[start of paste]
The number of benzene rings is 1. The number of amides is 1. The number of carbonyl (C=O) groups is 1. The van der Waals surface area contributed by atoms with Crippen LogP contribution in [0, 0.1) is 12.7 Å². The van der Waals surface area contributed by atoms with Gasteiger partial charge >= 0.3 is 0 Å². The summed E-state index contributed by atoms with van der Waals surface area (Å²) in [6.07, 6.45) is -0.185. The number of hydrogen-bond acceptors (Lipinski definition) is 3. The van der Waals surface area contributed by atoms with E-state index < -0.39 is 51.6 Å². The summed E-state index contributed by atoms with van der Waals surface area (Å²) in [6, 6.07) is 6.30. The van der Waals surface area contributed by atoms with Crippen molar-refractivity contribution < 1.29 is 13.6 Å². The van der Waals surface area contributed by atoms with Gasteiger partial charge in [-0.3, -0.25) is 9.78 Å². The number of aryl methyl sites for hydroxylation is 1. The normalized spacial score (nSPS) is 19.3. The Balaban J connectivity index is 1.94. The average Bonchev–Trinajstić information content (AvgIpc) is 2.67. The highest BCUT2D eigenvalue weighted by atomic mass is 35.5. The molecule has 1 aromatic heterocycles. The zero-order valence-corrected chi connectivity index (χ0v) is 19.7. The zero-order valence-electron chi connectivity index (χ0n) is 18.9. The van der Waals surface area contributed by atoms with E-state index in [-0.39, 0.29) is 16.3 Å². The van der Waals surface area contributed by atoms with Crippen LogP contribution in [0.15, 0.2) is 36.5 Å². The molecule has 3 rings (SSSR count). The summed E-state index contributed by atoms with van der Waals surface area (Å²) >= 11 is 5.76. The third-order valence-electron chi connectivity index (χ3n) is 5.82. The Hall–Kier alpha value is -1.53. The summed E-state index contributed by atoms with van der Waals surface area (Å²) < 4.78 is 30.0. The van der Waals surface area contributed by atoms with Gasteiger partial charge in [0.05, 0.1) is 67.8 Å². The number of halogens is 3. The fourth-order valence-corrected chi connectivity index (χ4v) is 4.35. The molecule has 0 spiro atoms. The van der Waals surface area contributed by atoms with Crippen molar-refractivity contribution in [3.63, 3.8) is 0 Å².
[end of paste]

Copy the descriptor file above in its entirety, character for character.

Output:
The number of benzene rings is 1. The number of amides is 1. The number of carbonyl (C=O) groups is 1. The van der Waals surface area contributed by atoms with Crippen LogP contribution in [0, 0.1) is 12.7 Å². The van der Waals surface area contributed by atoms with Gasteiger partial charge >= 0.3 is 0 Å². The summed E-state index contributed by atoms with van der Waals surface area (Å²) in [6.07, 6.45) is -0.185. The number of hydrogen-bond acceptors (Lipinski definition) is 3. The van der Waals surface area contributed by atoms with E-state index < -0.39 is 51.6 Å². The summed E-state index contributed by atoms with van der Waals surface area (Å²) in [6, 6.07) is 6.30. The van der Waals surface area contributed by atoms with Crippen molar-refractivity contribution < 1.29 is 13.6 Å². The van der Waals surface area contributed by atoms with Gasteiger partial charge in [-0.3, -0.25) is 9.78 Å². The number of aryl methyl sites for hydroxylation is 1. The normalized spacial score (nSPS) is 19.3. The Balaban J connectivity index is 1.94. The average Bonchev–Trinajstić information content (AvgIpc) is 2.67. The highest BCUT2D eigenvalue weighted by atomic mass is 35.5. The molecule has 1 aromatic heterocycles. The zero-order valence-corrected chi connectivity index (χ0v) is 19.7. The zero-order valence-electron chi connectivity index (χ0n) is 18.9. The van der Waals surface area contributed by atoms with E-state index in [-0.39, 0.29) is 16.3 Å². The van der Waals surface area contributed by atoms with Crippen LogP contribution in [0.15, 0.2) is 36.5 Å². The molecule has 3 rings (SSSR count). The summed E-state index contributed by atoms with van der Waals surface area (Å²) >= 11 is 5.76. The third-order valence-electron chi connectivity index (χ3n) is 5.82. The Hall–Kier alpha value is -1.53. The summed E-state index contributed by atoms with van der Waals surface area (Å²) < 4.78 is 30.0. The van der Waals surface area contributed by atoms with Gasteiger partial charge in [0.05, 0.1) is 67.8 Å². The number of halogens is 3. The fourth-order valence-corrected chi connectivity index (χ4v) is 4.35. The molecule has 0 spiro atoms. The van der Waals surface area contributed by atoms with Crippen molar-refractivity contribution in [3.63, 3.8) is 0 Å².